Jun 27, 2017
Speaking to The Wall Street Journal, Senator Elizabeth Warren of Massachusetts is calling on Democrats to embrace a single-payer healthcare system in order to win back Congress and the White House in upcoming elections.
Warren argued that simply blocking the Republican rollback of the Affordable Care Act, also called Obamacare, is not enough to distinguish Democrats from their GOP counterparts in the minds of voters.
"It's time for the next step. And the next step is single payer." --Sen. Elizabeth Warren
"President Obama tried to move us forward with health-care coverage," Warren said, "by using a conservative model that came from one of the conservative think tanks that had been advanced by a Republican governor in Massachusetts. Now it's time for the next step. And the next step is single payer."
While putting pressure on her Democratic colleagues, Warren is also traveling this week to communities that supported Trump in the last election--connecting with working- and middle-class voters as the president's party attempts to push through the new Senate healthcare bill which would end health coverage for 22 million Americans by 2026. Speaking to a crowd of about 500--including some who traveled from New Hampshire--in the economically distressed city of Lowell, Massachusetts, Warren said,
"We talk about how the middle class has just taken one punch after another for nearly 40 years now. Understand that Donald Trump and these Republican majorities are poised to deliver the knockout blow."
While the city of Lowell voted for Hillary Clinton in the 2016 election, Trump carried four of the five other towns in the area. He also won 60 percent of the vote in the Republican primary, against four other contenders.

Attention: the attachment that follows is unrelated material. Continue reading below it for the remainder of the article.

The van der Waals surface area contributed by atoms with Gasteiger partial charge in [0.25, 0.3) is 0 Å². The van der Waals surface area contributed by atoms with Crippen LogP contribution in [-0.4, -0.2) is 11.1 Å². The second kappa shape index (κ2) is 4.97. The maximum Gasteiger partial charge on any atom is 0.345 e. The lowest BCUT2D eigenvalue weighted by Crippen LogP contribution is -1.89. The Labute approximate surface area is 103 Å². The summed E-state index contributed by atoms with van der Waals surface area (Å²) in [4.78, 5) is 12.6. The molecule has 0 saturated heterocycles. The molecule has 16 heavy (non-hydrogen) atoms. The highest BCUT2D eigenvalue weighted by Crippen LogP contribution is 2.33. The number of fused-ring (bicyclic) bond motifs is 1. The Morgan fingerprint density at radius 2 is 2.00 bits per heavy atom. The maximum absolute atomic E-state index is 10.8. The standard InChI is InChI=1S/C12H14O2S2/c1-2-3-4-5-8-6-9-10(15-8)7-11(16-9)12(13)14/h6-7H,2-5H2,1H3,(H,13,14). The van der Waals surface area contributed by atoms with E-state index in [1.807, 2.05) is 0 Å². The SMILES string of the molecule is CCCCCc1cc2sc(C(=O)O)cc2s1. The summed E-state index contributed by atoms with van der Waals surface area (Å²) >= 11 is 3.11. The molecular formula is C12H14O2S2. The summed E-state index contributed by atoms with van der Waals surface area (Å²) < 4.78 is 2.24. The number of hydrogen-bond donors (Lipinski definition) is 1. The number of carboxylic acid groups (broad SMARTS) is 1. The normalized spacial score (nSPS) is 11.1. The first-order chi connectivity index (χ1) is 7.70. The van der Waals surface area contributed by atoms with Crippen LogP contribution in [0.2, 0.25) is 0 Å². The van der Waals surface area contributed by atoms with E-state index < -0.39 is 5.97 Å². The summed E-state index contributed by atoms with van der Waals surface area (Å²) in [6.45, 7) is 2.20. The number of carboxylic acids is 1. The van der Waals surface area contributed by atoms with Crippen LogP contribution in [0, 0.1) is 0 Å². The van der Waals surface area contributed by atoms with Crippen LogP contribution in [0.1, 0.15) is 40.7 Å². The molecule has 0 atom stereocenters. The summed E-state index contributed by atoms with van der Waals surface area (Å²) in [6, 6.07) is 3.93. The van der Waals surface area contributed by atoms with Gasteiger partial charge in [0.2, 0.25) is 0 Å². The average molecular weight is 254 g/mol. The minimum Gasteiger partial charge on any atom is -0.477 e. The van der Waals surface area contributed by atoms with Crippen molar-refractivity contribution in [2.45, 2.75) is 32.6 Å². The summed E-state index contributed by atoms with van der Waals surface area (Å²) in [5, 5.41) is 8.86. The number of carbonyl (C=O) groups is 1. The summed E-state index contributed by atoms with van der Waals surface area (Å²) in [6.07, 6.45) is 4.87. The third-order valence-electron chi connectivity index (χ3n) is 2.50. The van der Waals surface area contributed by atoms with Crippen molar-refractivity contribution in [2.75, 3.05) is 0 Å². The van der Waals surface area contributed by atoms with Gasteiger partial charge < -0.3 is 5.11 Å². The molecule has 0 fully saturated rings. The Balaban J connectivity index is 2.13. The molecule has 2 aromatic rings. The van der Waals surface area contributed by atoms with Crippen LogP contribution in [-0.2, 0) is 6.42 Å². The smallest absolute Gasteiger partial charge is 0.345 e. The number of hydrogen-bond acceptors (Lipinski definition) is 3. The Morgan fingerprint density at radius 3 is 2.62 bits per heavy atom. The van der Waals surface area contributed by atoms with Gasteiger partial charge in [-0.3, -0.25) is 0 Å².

Warren is planning more town hall meetings and events throughout her state's pro-Trump areas, to deliver a clear message in support of progressive issues that she says many residents support, despite their 2016 votes. In addition to attacking the Republican healthcare bill in Lowell, she spoke about raising the minimum wage, forgiving student loan debt, and cracking down on the for-profit college industry--issues that she insists are popular with many working Americans.
"The progressive agenda is America's agenda," she told the Journal. "It's not like we're trying to sell stuff that people don't want...It's not that at all. It's that we haven't gotten up there and been as clear about our values as we should be, or as clear and concrete about how we're going to get there."
Meanwhile, Republicans appear to be poised for a fight with Warren in 2018 and 2020, although she refuses to say whether she's planning to run in the Presidential election. The Republican opposition research group America Rising has called her "a major priority" and has launched a project called The Elizabeth Warren Initiative, with the stated goal of "making Warren's life difficult during her 2018 Senate re-election contest."
But in light of the recent news about the huge loss of coverage that would result from the Senate healthcare bill, Warren seems focused on offering working voters a clear alternative to the GOP's agenda.
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